A Super-Size Sidewalk Safari in Australia

I spent three weeks in Australia earlier this spring (a combination of work and vacation).  As always, I like to seize the opportunity to explore.  I've heard people say:  "Everything is bigger in Australia".  I found that sentiment to be especially true for my Sidewalk Safaris.  I had some time over the weekend to take a couple of massive walks.  The first, on Saturday afternoon, measured 8.6 miles.  This was especially impressive since I had arrived in Sydney that very morning after a 14 hour flight from San Francisco.  Walking was one of the only things I could do to keep myself awake.  Here's the route that I took.

View Saturday in Sydney in a larger map
I took the train from the airport to the St. James station and walked to my hotel in Darling Harbour.

Along the way, I saw some fine brick architecture in the heart of the city with old time advertisements gracing the side.
My hotel has a beautiful view of the Sydney Aquarium and harbour.
I found a cute breakfast place run by partners from Vienna and Holland near my hotel.  I frequented Waldemere's several times during my trip.  I appreciated the strong Flat White that they served me to fuel my day.
I also liked this collection of colored glass gracing the inside of the cafe.
I particularly liked how old and new were so easily juxtaposed in Sydney.
Sydney feels very familiar but very foreign at the same time.  I saw some really interesting birds with enormous black beaks in Hyde Park.
Hyde Park also featured some idyllic fountains.
I continued my serendipitous bird watching and caught a glimpse of a lone cockatoo ruling a nearby lamppost.
I was headed toward Paddington and decided to veer onto a more residential side street.  I was rewarded with this odd hobby horse staring down at me.
Throughout my walk, I noticed that the trees in Sydney have really interesting texture to their bark.

I stopped to rest for a moment and consult my map.  It was unseasonably warm in Sydney considering the time of year (April = Fall).

Crossing streets took some getting used to since traffic drives on the left.  My instinct was always to look the wrong way.
I found this awesome pastel arachnid on a square on the way to Paddington.
Chalk art and graffiti appear to be universal (I've certainly seen my share in San Francisco).  This was a lovely sentiment "I like you just the way you are...."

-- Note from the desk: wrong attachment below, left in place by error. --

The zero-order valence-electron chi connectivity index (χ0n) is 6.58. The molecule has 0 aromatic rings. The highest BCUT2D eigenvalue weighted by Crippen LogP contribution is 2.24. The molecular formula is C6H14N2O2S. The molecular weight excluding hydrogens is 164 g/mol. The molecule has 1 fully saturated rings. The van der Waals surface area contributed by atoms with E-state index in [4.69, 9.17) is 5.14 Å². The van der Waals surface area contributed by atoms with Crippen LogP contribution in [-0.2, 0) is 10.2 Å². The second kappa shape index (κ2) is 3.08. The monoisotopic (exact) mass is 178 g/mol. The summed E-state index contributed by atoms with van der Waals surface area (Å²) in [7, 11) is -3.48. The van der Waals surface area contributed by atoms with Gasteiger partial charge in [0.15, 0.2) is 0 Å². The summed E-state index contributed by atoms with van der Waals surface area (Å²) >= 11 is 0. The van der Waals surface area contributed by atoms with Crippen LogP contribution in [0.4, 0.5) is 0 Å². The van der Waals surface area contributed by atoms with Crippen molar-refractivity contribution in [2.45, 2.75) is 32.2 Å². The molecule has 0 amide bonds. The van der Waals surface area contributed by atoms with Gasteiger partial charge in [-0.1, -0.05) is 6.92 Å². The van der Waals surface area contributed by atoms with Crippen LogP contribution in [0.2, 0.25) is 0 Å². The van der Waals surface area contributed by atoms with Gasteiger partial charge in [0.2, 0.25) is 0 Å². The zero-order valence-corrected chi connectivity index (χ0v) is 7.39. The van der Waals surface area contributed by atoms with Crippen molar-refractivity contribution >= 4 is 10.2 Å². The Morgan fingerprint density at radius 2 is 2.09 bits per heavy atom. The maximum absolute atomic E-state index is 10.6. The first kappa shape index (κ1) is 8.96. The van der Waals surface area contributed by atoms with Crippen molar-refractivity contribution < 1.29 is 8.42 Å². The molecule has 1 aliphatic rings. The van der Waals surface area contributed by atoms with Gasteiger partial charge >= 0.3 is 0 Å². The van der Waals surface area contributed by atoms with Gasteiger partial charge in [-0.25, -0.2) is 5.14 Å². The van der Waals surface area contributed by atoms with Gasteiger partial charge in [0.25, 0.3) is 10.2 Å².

The colorful polka dots adorning World on Glenmore Rd. were astounding.
Some communication is best kept low-tech:  "Luke!  You are a landscaper from Paddington.  We kissed at Q Bar a few weeks ago, Where are you?"  I wonder if Kat was ever able to track him down...
I liked this sign for the local pharmacist -- Maddo the Chemist from Paddo.
I stopped into the Paddington Markets to do a little shoppinng.

I also chanced upon the Paddington Reservoir which was converted into a park and really neat.

Some of the houses had a bit of a New Orleans feel with all the intricate wrought iron on the balconies.
I continued from Paddington into Woollahra.
...and then to the entrance of Centennial Park.
I stopped in to see a free exhibit at the Australian Centre for Photography.
The jet lag was definitely starting to get to me, so I stopped at Ampersand Cafe Bookstore for a latte in the stacks.
As someone that walks a lot, I really like the neon signs depicting body-less legs at all the crosswalks in Sydney.
This triplet house near Woolloomooloo basked in the sun as I walked down this quiet pedestrian street.
I got a chuckle when I saw the sign for Bland St.  I imagine it's not as bad as it sounds.
I made it all the way to the Woolloomooloo dock.  Russell Crowe supposedly owns a place in the luxury apartment complex along the wharf.
Harry's Cafe de Wheels is a popular dockside destination for meat pies.
Australians seem to be pretty particular about rules.  I saw this sign along the dock at Woolloomooloo.

Here are a select few rules from the placard...

You Must Not

  • leave any item including rubbish on the Marina (that seems logical)
  • make noise or use offensive language (crap...)
  • Moor a derelict or unseaworthy vessel on your lot (I guess that's the equivalent of putting a car up on blocks on your lawn)
You Must

  • be adequately clothed (who determines how much clothing is adequate?)
I decided to extend my walk even further and head to the Royal Botanic Gardens.  I loved this sign (much less restrictive than the Marina Rules)...

"Please walk on the grass.  We also invite you to smell the roses, hug the trees, talk to the birds and picnic on the lawns".

There were definitely a lot of cockatoos in the vicinity.  They love to squawk!

I also saw this sad looking fellow.  Looks like he got himself a little roughed up somewhere...
There is a huge colony of bats (flying foxes) in the park.

The flowers in the Botanic Garden were spectacular.
I made my way to the exit gate of the park and got another chuckle...
"If you find yourself locked inside the Gardens, please call our Rangers who will let you out.  For your own safety, don't climb the fence."
I walked along the Harbour and took in beautiful views of Sydney's signature Opera House.
...and the iconic Harbour Bridge.
I could even see Luna Park on the North Shore.  Luna Park is modeled after it's namesake in Coney Island in New York City.
Exhausted from a full day's walk, I headed to Red Oak Beer Cafe for dinner.
They offered up an unusual pizza with rocket (arugula), pumpkin, chicken, and cinnamon.  Delicious!



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Sidewalk Safari | Part-time Travel Blog: A Super-Size Sidewalk Safari in Australia
A Super-Size Sidewalk Safari in Australia
Sidewalk Safari | Part-time Travel Blog
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